R   8/26                 Quiz #1 on the Syllabus

Discuss Reading Annotations assignment

DuBois on History

Karl Marx and the Commodity

Homework: Watch The Ultimate Guide to the Presidents: Reconstruction and the Gilded Age (1865 -1901) | History” on YouTube; Read from Kathleen Sears, Socialism 101 p. 1-32; discussion board post

Recommended/Further Reading:

Week 2

T   8/31                  Discuss close-reading

                                    Basics of Socialism, Marxism

                                    Ch. 1 of The Gilded Age from PBS and “Gilded Age Politics” from CrashCourse

Homework: Read from Kathleen Sears, Socialism 101 p. 33-47 & listen to RevLeft Radio ep. From Oct 11 2020 or ep. from Sep 22 2017; discussion board post

**Wed, 9/1         Last Day to Register for a Course**

R   9/2                    Christian Socialism, Liberation Theology, and Associationism

                                    Review citation styles: MLA, APA, Chicago

Homework: Read from Bhaskar Sunkara, The Socialist Manifesto: The Case for Radical Politics in an Era of Extreme Inequality, Ch. 2:  “Gravediggers”; listen to RevLeft Radio ep. From Oct 1 2020; discussion board post

Recommended/Further Reading:

Week 3

T   9/7                     Marx and Engels: Historical Materialism, Dialectics

Homework: Read from Michael Harrington, Socialism: Past and Future, Ch. 2: “Socialisms”; discussion board post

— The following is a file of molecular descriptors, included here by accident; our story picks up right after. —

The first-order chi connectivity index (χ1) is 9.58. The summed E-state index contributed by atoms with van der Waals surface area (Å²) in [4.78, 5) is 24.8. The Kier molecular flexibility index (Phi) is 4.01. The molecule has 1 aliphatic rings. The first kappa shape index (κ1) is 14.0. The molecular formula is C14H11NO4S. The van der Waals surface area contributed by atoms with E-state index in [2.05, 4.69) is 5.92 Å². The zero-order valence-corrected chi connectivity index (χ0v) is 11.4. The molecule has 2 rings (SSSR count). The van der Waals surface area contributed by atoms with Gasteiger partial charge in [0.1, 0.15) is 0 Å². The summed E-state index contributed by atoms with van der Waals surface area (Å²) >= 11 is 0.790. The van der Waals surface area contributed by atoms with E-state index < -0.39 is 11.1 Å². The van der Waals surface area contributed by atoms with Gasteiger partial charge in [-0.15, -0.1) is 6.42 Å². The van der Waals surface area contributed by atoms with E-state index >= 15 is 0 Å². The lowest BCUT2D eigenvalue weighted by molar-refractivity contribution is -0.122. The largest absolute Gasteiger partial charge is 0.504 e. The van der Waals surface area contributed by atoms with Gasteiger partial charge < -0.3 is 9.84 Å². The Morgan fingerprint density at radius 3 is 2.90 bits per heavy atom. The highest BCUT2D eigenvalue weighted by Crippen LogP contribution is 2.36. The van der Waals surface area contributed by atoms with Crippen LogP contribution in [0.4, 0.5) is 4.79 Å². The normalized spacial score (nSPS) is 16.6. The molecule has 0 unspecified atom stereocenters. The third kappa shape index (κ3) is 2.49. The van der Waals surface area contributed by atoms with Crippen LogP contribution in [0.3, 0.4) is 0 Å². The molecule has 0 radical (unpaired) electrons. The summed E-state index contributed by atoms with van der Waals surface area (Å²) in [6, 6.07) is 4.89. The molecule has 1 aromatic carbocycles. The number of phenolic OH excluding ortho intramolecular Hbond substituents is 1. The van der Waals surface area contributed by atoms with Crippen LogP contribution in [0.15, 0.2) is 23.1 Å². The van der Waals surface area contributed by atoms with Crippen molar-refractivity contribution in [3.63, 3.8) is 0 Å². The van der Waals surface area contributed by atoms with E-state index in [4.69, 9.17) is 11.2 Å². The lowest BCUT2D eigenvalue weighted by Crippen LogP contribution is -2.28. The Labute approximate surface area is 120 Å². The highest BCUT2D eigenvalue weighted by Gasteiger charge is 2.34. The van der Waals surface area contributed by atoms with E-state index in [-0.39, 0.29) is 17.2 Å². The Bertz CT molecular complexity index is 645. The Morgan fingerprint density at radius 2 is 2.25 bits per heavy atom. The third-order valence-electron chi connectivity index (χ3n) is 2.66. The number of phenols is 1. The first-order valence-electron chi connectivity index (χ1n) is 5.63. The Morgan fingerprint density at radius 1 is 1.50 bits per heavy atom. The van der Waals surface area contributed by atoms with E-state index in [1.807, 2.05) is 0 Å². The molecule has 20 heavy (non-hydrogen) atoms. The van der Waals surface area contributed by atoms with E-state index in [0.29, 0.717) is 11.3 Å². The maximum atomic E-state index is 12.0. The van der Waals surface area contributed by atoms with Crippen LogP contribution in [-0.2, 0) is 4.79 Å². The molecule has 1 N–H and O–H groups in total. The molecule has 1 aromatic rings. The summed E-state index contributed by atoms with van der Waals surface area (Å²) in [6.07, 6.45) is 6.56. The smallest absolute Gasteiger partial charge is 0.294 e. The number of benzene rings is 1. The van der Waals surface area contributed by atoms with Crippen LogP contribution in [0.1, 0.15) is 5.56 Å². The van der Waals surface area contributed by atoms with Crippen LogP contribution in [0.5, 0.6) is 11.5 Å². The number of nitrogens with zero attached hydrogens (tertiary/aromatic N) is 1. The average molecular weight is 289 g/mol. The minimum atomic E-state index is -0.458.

Recommended/Further Reading:

**Wed, 9/8         Last Day to Drop a Course without a ‘W’**

R   9/9                    Grammar I

                                    Socialisms

Homework: Read from Tony Michels, Jewish Radicals: A Documentary History p. 41-69, 93-94, 97-98, 104-108; discussion board post

Recommended/Further Reading:

Week 4

T   9/14                  Jewish Radicalism & the Socialist Party

Guest Talk on Radical Periodicals at the Turn of the Century, John Funchion (Associate Professor of English at University of Miami)

Homework: Read from Bhaskar Sunkara, The Socialist Manifesto: The Case for Radical Politics in an Era of Extreme Inequality, Ch. 3:  “The Future We Lost”; discussion board post

R   9/16                 Quiz #2

                                    Continental Socialism After Marx

Homework: Read from Bhaskar Sunkara, The Socialist Manifesto: The Case for Radical Politics in an Era of Extreme Inequality, Ch. 7:  “Socialism and America”; discussion board post

Recommended/Further Reading:

Week 5

T   9/21                  The Short Long History of Socialism in America

Homework: Read from Robin D.G. Kelley, Hammer and Hoe: Alabama Communists During the Great Depression, Ch. 4; “In the Heart of the Trouble: Race, Sex, and the ILD” and “The Black Bolsheviks” in Socialist Worker; discussion board post

Recommended/Further Reading:

R   9/23                 Black Bolshevism

Homework: Read from Robin D.G. Kelley, Hammer and Hoe: Alabama Communists During the Great Depression, Ch. 5: “Negroes Ain’ Black-But Red!: Black Communists and the Culture of Opposition”; discussion board post // Reminder: Reading Annotations log due before 11:59pm on 10/1

Week 6